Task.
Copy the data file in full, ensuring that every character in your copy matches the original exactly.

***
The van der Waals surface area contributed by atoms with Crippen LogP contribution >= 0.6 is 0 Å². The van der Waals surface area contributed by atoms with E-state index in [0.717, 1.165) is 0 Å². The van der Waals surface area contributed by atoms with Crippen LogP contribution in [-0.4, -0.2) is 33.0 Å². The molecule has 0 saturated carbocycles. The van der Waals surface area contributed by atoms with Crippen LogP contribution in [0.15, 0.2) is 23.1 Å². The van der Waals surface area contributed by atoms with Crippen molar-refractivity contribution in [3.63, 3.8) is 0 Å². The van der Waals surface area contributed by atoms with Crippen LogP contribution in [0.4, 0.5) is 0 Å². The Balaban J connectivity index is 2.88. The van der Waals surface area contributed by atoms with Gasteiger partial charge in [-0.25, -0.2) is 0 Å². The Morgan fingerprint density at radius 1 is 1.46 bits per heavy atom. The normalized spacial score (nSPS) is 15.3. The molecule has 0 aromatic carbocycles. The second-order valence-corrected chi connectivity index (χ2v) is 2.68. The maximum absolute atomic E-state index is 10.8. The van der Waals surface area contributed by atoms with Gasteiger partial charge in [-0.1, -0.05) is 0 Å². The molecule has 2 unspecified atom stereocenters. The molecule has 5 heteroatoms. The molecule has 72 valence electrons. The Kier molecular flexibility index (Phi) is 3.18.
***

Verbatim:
The van der Waals surface area contributed by atoms with Crippen LogP contribution >= 0.6 is 0 Å². The van der Waals surface area contributed by atoms with E-state index in [0.717, 1.165) is 0 Å². The van der Waals surface area contributed by atoms with Crippen LogP contribution in [-0.4, -0.2) is 33.0 Å². The molecule has 0 saturated carbocycles. The van der Waals surface area contributed by atoms with Crippen LogP contribution in [0.15, 0.2) is 23.1 Å². The van der Waals surface area contributed by atoms with Crippen molar-refractivity contribution in [3.63, 3.8) is 0 Å². The van der Waals surface area contributed by atoms with Crippen LogP contribution in [0.4, 0.5) is 0 Å². The Balaban J connectivity index is 2.88. The van der Waals surface area contributed by atoms with Gasteiger partial charge in [-0.25, -0.2) is 0 Å². The Morgan fingerprint density at radius 1 is 1.46 bits per heavy atom. The normalized spacial score (nSPS) is 15.3. The molecule has 0 aromatic carbocycles. The second-order valence-corrected chi connectivity index (χ2v) is 2.68. The maximum absolute atomic E-state index is 10.8. The van der Waals surface area contributed by atoms with Gasteiger partial charge in [-0.1, -0.05) is 0 Å². The molecule has 2 unspecified atom stereocenters. The molecule has 5 heteroatoms. The molecule has 72 valence electrons. The Kier molecular flexibility index (Phi) is 3.18.